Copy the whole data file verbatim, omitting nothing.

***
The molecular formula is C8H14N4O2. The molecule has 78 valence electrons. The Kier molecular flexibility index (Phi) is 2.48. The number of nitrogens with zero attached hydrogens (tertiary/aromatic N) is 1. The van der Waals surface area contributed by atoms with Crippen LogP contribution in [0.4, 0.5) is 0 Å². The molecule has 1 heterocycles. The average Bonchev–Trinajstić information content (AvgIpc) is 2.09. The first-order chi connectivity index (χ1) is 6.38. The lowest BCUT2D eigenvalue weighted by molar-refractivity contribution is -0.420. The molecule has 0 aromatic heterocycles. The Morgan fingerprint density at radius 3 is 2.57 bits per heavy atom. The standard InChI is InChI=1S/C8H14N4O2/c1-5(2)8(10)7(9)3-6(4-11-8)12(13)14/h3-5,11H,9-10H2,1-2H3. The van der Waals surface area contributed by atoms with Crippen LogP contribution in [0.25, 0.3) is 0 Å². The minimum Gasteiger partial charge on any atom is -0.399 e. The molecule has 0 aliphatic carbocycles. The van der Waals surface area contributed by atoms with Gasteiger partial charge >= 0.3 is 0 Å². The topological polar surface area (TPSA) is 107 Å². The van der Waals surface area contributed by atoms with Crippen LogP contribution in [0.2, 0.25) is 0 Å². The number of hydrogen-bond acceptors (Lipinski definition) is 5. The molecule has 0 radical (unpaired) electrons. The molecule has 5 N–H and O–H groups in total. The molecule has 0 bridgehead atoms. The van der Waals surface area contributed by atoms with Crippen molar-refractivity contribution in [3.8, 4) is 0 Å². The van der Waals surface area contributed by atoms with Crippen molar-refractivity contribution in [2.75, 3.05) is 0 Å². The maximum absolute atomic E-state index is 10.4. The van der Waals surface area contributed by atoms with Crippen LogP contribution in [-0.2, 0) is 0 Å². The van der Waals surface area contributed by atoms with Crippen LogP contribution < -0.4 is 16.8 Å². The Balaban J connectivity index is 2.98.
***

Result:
The molecular formula is C8H14N4O2. The molecule has 78 valence electrons. The Kier molecular flexibility index (Phi) is 2.48. The number of nitrogens with zero attached hydrogens (tertiary/aromatic N) is 1. The van der Waals surface area contributed by atoms with Crippen LogP contribution in [0.4, 0.5) is 0 Å². The molecule has 1 heterocycles. The average Bonchev–Trinajstić information content (AvgIpc) is 2.09. The first-order chi connectivity index (χ1) is 6.38. The lowest BCUT2D eigenvalue weighted by molar-refractivity contribution is -0.420. The molecule has 0 aromatic heterocycles. The Morgan fingerprint density at radius 3 is 2.57 bits per heavy atom. The standard InChI is InChI=1S/C8H14N4O2/c1-5(2)8(10)7(9)3-6(4-11-8)12(13)14/h3-5,11H,9-10H2,1-2H3. The van der Waals surface area contributed by atoms with Crippen LogP contribution in [0.25, 0.3) is 0 Å². The minimum Gasteiger partial charge on any atom is -0.399 e. The molecule has 0 aliphatic carbocycles. The van der Waals surface area contributed by atoms with Gasteiger partial charge >= 0.3 is 0 Å². The topological polar surface area (TPSA) is 107 Å². The van der Waals surface area contributed by atoms with Crippen LogP contribution in [0.2, 0.25) is 0 Å². The number of hydrogen-bond acceptors (Lipinski definition) is 5. The molecule has 0 radical (unpaired) electrons. The molecule has 5 N–H and O–H groups in total. The molecule has 0 bridgehead atoms. The van der Waals surface area contributed by atoms with Crippen molar-refractivity contribution in [3.8, 4) is 0 Å². The van der Waals surface area contributed by atoms with Crippen molar-refractivity contribution in [2.75, 3.05) is 0 Å². The maximum absolute atomic E-state index is 10.4. The van der Waals surface area contributed by atoms with Crippen LogP contribution in [-0.2, 0) is 0 Å². The van der Waals surface area contributed by atoms with Crippen LogP contribution < -0.4 is 16.8 Å². The Balaban J connectivity index is 2.98.